"We really do keep a pretty good Spidey sense going," adds Reynolds.
But although they have brushed up against the edge of danger, the Playground Builders' team has been fortunate enough to avoid catastrophe. Part of that is undoubtedly due to the altruistic nature of their work.
"It's hard to argue with giving a kid a playground," says Playground Builders' board director Mike Varrin. "It's not about God, or government or guns. It's about playgrounds."
Ticking all the right boxes
The beauty of Playground Builders' model lies in its simplicity.
Unlike some other international organizations that swoop in to developing countries, drop off aid, and leave, Playground Builders' approach is holistic, chipping away at the social, economic and cultural barriers to self-sufficiency.
Beyond the obvious benefits of offering children a place to play (we'll get to those), Playground Builders help to stimulate stagnant local economies.
"It's not just a wonderful thing, but you're talking about one of those truly elegant solutions," Brown muses. "Yes, the kids are getting a place to play safely, but it's also much deeper. It's a symbol of hope and of progress. It's economic development on a very small scale."
Two-hundred and twenty playgrounds have been built in Palestine, Iraq and Afghanistan to date, and with each one of those projects, "there's a little group of guys with a welding machine and guys in trucks with shovels going out and levelling ground," Brown says. "All of our materials are sourced locally. All of our labour comes from locals. And off we go."
The impact this has in communities where the local economy has effectively been ground to a halt by conflict and corruption cannot be overstated.
"The big thing is, we create jobs on the ground. And that is really necessary," says Reynolds. "In conflict, most of the jobs are gone because the infrastructure is destroyed or embargos are put on, so common people don't have jobs, which creates economic instability. Economic migrants. Economic refugees. World refugees. So one of the wins is to create jobs on the ground for (locals) to build playgrounds for the children."
The direct economic impact is clear. Less so are the intangible effects doing good for the community can bring to the young, underemployed men who often have to resort to less rewarding work to put food on the table.
"It's a really feel-good project for these guys. Some of them had been building an endless amount of bomb blaster doors for the American military, and then we came in with these drawings to build a couple of playgrounds, they got the job and they were so happy," says Reynolds. "If you believe in any kind of karma, that's it. It's a good feeling for these guys to be building a playground for their children, who can have real childhoods."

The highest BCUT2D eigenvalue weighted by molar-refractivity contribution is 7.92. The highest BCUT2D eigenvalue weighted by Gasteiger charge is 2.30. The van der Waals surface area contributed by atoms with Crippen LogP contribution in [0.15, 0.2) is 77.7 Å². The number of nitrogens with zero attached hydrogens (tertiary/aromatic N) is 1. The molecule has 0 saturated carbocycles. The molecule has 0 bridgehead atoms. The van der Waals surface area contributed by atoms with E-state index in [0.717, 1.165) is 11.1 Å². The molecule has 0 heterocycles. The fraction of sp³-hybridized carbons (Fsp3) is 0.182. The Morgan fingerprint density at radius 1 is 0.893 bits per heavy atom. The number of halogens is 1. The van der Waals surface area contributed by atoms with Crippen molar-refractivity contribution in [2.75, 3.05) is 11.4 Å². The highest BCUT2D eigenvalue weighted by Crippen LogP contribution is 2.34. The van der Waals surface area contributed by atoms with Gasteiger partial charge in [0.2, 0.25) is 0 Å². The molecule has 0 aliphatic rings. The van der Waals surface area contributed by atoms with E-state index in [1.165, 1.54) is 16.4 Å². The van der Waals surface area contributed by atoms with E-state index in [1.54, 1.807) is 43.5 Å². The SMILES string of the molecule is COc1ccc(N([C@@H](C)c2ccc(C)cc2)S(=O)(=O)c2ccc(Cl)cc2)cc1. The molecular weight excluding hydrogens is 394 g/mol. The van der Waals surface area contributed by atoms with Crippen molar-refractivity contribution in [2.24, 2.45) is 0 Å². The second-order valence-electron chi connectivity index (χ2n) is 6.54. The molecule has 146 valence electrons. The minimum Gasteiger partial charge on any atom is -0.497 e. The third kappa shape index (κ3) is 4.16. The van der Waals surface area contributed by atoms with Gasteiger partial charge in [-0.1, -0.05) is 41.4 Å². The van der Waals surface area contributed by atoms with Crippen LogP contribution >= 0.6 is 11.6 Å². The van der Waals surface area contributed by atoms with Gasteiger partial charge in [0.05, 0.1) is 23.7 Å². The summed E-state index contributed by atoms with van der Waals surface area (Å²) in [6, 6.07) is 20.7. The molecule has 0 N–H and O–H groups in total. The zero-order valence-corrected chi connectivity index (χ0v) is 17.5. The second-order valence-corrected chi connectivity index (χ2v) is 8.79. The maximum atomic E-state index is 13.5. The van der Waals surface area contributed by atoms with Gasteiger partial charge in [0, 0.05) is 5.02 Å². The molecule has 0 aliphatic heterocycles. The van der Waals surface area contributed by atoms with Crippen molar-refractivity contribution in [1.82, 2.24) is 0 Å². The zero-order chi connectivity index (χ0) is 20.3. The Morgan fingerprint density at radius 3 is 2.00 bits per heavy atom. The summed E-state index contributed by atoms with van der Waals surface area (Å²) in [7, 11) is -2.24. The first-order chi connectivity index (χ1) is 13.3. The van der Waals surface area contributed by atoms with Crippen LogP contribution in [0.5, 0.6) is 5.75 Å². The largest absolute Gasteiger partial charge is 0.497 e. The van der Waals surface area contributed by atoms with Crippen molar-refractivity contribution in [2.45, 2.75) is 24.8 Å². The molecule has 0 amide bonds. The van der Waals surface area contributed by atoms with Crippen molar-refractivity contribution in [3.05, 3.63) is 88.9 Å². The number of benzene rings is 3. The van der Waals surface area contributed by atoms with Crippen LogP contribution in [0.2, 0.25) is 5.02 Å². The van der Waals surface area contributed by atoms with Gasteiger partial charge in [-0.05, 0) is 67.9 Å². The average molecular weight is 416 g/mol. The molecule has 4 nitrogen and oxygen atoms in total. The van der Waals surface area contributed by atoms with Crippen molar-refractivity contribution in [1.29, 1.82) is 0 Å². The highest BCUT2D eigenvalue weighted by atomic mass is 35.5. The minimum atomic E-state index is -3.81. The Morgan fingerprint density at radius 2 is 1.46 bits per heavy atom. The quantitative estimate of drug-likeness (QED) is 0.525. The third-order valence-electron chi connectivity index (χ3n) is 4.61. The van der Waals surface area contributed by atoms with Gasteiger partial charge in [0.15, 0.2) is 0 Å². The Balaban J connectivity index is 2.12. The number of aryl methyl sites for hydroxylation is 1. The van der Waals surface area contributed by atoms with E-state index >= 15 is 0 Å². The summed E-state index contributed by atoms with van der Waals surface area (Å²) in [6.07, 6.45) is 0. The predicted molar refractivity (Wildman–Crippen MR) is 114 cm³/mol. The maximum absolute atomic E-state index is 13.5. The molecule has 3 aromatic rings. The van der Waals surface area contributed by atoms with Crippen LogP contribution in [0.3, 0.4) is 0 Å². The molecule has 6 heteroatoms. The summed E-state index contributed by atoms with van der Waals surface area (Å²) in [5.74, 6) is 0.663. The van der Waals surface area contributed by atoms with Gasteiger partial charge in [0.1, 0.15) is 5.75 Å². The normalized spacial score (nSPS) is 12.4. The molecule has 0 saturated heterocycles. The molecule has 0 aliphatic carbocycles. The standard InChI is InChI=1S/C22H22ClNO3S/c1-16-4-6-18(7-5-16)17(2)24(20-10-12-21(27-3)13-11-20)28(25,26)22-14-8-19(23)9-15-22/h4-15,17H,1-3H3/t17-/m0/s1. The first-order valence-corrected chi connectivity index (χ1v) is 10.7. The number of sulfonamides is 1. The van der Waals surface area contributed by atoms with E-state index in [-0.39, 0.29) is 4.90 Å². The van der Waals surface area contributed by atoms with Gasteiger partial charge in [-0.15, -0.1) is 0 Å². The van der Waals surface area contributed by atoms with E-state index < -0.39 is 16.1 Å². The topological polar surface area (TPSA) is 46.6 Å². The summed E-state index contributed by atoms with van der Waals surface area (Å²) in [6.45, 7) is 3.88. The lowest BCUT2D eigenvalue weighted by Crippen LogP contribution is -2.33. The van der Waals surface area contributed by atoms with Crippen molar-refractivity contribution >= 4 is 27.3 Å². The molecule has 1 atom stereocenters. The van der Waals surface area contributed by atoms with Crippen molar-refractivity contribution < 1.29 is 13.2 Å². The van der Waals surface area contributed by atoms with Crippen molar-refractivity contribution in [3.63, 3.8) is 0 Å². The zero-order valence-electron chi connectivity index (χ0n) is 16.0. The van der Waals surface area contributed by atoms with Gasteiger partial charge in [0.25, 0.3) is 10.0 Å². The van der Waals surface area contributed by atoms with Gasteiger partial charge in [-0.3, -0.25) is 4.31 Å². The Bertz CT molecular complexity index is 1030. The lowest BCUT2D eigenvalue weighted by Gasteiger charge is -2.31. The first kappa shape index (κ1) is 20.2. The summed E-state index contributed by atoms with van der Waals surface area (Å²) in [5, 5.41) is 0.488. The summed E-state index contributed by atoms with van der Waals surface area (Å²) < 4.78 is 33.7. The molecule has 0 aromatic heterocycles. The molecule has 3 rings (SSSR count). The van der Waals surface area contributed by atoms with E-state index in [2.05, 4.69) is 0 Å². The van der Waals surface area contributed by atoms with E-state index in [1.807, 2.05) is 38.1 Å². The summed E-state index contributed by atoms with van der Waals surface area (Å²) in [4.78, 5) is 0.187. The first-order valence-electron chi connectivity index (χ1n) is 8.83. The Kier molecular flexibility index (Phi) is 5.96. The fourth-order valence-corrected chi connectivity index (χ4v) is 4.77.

It's this ownership that locals' have over these projects, the sense of community they can see being fostered with every playground that gets built, that will ensure the charity's work will sustain itself for years to come.
"We have to work with the locals and remember these are not just our projects — it's their projects," Reynolds says. "We stimulate the idea and do some fundraising, but it really is their project. They put the playgrounds where they want. They do it themselves."
It also doesn't hurt that Playground Builders has remained staunchly apolitical since Day 1. They only work with non-denominational organizations so as not to strain existing religious or tribal tensions, and despite the odd pushback, they rarely encounter opposition.
"It really skirts those bigger, more macro political and philosophical issues in these areas," Brown says. "We do occasionally get people who say, 'I can't believe you're supporting this group of humans or that group of humans,' but ultimately, you should go do some digging into why you feel that way. It's about as simple a philosophy as you can get."
'Children only playing with dust'
When Mike Varrin joined the Playground Builders' board, it was important for him to see the value of the charity work being done with his own eyes.
"I wanted to touch it and go there," he says. So Varrin joined Reynolds on a 2008 trip to Palestine, spending a month in the West Bank.
He was struck by what he saw.
"It was really incredible just to see all these kids," Varrin recalls.
"Its not hard to teach a kid how to play. You give them a playground and it's like ducks to water."
Benches are a key feature of every playground the charity erects, giving family members the chance to "watch their kids play and maybe start a discussion," says Varrin. "Maybe you've got kids, parents from different religious backgrounds talking, and it starts there."